Traditional Tahitian tuna salad, Tahiti (French Polynesia)

Fresh Flavours of the Islands of Tahiti

The beaches, oceans, and resorts are always going to be the prime reasons to be excited about a trip to the Islands of Tahiti. But the food definitely deserves some mention. When you’re spending your days relaxing on beaches and swimming and snorkelling through the waters, you’ll work up an appetite and want to feast on some delicious food at day’s end. A nice meal is a great reward of any vacation, but in Tahiti, it’s especially so, as the food is incredibly fresh and a lot different than what you’ll find elsewhere in the world. So to get you prepped for a future trip to the Islands of Tahiti, we’re going to break down the basics about the islands’ culinary flavours.

An Intro to Tahitian Cuisine

To be clear, when you head to French Polynesia, you’ll eat most of your meals in the resorts. But that doesn’t preclude you from being curious about the food culture of these South Pacific islands. Furthermore, you’ll have a lot of chances to leave the resort and try foods in local restaurants, especially if you’re staying on the island of Tahiti itself. So it’s worth learning about what kind of food you can get outside of the al fresco sashimi restaurants and seaside buffets available at popular resorts.

French Polynesian food has a lot of influences, not least of which is French and Chinese, but at its heart, it’s a cuisine dictated by available food sources on the land and in the sea. Thus, it’s a culinary culture built off of seafood, tropical fruits, and ancient ways of cooking and preparing dishes. A tamara’a, or banquet, is the focal point of Polynesian cooking and eating, as a meal is meant as a celebration of life’s bounty. But not every night can accommodate a tamara’a, so an ordinary restaurant will have to accommodate locals and travellers most nights.

In the Islands of Tahiti, restaurants are mostly located in the larger towns and along the popular beaches and coastlines. Many are within walking distance of resorts or easily accessible by taxi or shuttle. Prices are a bit higher than you’d expect, but French Polynesia is a long way from the rest of the world and it’s expensive to import food, thus, the prices reflect that fact. Generally, restaurants have dollar signs in their windows to signal their price level. One dollar sign means meals are usually less than 1,200 CPF, which is around $11 US. Two dollar signs means between 1,200 and 2,400 CPF, and three dollar signs means over 2,400 CPF. Ask people at your resort about good restaurants nearby, chat with fellow travellers about hidden finds, and follow your nose; if the food grilling out back of a seaside restaurant smells good, odds are it is good.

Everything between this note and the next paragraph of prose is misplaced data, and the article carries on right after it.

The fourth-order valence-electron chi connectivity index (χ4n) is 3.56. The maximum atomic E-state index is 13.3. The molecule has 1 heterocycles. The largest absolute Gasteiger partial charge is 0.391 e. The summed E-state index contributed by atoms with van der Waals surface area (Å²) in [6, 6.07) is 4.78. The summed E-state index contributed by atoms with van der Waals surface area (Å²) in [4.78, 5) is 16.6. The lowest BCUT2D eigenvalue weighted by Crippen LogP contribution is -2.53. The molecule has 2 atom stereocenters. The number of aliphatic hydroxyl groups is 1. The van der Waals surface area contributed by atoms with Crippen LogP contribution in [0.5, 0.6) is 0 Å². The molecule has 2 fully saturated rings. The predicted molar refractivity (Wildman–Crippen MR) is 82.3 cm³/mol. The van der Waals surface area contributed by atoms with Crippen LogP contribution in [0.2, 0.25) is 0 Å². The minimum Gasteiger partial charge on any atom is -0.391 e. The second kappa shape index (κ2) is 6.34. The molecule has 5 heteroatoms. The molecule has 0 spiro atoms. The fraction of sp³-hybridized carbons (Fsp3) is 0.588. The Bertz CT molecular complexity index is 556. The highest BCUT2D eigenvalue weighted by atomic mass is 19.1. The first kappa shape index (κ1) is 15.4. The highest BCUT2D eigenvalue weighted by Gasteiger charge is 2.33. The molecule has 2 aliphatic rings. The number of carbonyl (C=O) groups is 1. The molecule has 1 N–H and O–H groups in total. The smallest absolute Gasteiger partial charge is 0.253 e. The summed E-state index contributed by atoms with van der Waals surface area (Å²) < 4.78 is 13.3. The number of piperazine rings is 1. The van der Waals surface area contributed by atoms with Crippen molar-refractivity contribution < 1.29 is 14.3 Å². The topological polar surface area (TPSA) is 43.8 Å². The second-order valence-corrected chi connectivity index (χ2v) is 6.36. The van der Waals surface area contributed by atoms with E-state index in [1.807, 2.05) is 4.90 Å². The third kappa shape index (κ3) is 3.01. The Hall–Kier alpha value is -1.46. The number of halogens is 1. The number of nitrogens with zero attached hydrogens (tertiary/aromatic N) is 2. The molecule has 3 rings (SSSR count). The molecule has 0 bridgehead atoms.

Bowl of poisson cru, Tahiti (French Polynesia)
Bowl of poisson cru

Traditional Tahitian Cuisine

In French Polynesia, everything comes down to seafood. So if you don’t like seafood, maybe stick to the resort buffet. However, how could you turn down such delicious fish when it’s so fresh and in such abundance? The classic Tahitian dish is poisson cru, which is similar to ceviche if you’ve ever been to South America. It features fresh raw fish, most often tuna or bonito, marinated in coconut milk and lemon juice, and tossed with sliced onions and tomatoes. The quality of poisson cru depends on the quality of the fish, and luckily, French Polynesia isn’t lacking for fresh fish.

Another key element of traditional Tahitian cooking is the ahima’a, a traditional underground oven, which involves food being cooked inside a metal box dug into the ground with hot stones placed inside along with the food. The main ingredients cooked in an ahima’a depend on what’s available, so you can have suckling pig, fish, crab, or shrimp as your main protein, and then other key ingredients like taro, sweet potato, and breadfruit added in as well. The whole mix is then covered with banana leaves and left to cook for at least four hours, after which, everything will have baked nicely.

Traditional ahima’a or uru, Tahiti (French Polynesia)
Traditional ahima’a with roasted pig

If you really want to challenge your palette, try the fafaru, which is a fish dish where chunks of tuna or parrotfish are marinated in seawater that’s been flavoured by crushed shrimp heads. It may be a little savoury and smell odd to tourists, but it gives you a sense of how people ate in the islands centuries ago. And who knows, you may even love it, as it’s very much a “love it or hate it” dish.